I was on Twitter this week and an entry from Victoria Beckham caught my eye. It was an image of her looking very serious with a bubble containing the words: “It is thought provoking that a man in charge may be described as commanding, however, a woman in the same situation may be called bossy.”

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Addressing this fact is the ethos behind the latest campaign, which is supported by some of the most well-known women in the world, including VB herself. Beyoncé, Jennifer Garner and Michelle Obama, are just a handful of the influential women who are calling for a ban on girls being called bossy.



“When a little boy asserts himself, he’s called a ‘leader.’ Yet when a little girl does the same, she risks being branded ‘bossy.’ Words like bossy send a message: don’t raise your hand or speak up. By middle school, girls are less interested in leading than boys–a trend that continues into adulthood. Together we can encourage girls to lead.” – BanBossy.com

The Ban Bossy campaign was founded by the Girl Scouts of the USA and LeanIn.org, the organisation founded by Facebook Chief Operating Officer, Sheryl Sandberg, to empower women to achieve their ambitions.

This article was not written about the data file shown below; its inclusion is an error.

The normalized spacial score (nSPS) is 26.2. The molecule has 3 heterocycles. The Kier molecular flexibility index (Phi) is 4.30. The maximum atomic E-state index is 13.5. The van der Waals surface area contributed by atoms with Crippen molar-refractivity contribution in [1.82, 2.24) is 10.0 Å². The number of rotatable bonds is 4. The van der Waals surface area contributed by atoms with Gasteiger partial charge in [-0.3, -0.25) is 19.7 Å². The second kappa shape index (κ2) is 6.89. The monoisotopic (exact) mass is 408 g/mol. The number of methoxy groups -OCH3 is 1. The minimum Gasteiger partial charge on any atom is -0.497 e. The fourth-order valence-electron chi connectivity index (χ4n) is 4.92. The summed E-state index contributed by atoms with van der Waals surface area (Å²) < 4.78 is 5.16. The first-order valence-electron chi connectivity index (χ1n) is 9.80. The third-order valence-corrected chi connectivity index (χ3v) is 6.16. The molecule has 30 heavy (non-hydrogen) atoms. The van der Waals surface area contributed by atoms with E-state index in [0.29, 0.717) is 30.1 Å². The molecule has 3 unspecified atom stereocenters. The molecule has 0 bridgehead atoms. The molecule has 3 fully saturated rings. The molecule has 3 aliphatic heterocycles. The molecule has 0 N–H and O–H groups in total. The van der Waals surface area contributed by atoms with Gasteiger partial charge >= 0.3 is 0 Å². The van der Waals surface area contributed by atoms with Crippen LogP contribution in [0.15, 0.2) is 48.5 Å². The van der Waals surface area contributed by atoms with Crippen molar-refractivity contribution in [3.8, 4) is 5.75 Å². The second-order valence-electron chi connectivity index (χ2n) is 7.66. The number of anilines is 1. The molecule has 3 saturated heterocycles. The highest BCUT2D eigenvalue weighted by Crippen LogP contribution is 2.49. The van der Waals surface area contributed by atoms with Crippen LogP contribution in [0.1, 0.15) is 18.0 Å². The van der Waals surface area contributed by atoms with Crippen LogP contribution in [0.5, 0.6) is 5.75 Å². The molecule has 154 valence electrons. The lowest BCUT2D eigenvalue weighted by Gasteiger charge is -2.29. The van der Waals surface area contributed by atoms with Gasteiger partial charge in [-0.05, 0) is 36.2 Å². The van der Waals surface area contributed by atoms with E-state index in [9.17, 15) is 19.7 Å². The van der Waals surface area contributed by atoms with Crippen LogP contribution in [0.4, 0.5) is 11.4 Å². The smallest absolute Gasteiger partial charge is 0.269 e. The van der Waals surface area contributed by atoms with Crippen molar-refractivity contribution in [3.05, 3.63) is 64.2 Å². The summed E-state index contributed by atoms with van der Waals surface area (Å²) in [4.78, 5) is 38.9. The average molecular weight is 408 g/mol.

According to Ban Bossy campaigners, terms like “bossy” are disproportionately applied to females and labelling ambitious girls bossy makes them think of their leadership skills as negative qualities. (Perhaps it’s telling that in the Mr.Men books, Little Miss Bossy doesn’t have a male equivalent).

I am all for women in positions of leadership – the world would be a better place if there were more of them – and it’s true that most high-profile women have to cope with being called many things – but even if “bossy” could be banned, would it really have the impact these stars seem to be aiming for?

I understand the sentiment behind the campaign; I think it’s absolutely right that girls should be brought up knowing that’s more than ok to have opinions and to say them out loud, and that they should lead and not just follow – but I think there are some big practical steps which need to be taken along with campaigns like this in order to make real change.

It’s not just about changing the perception of women in leadership, it’s about giving girls the tools to stand up as leaders. The culture won’t change overnight so girls need the skills and confidence to deal with those who will still call them bossy and probably worse.

Our young people need legitimate role models and I think schools have a role to play here. Yes, it is important that girls can look at women who have made something of themselves to grace the cover of glossy magazines – but girls also need to meet non-celebrity women in leadership, hear how they got there and have the chance to ask questions. There should be more school visits. Women owe it to their younger selves to make this possible.

There should also be more focus on debating in schools. Girls need to be able to articulate their point in a formal setting and feel comfortable receiving criticism and formulating a well-reasoned rebuttal. It’s crucial. This campaign is a start, but I think the scale of the problem needs a bigger solution than Banning Bossy.

Let us know your thoughts @MaggieSempleLtd #BanBossy

By Olivia Parish

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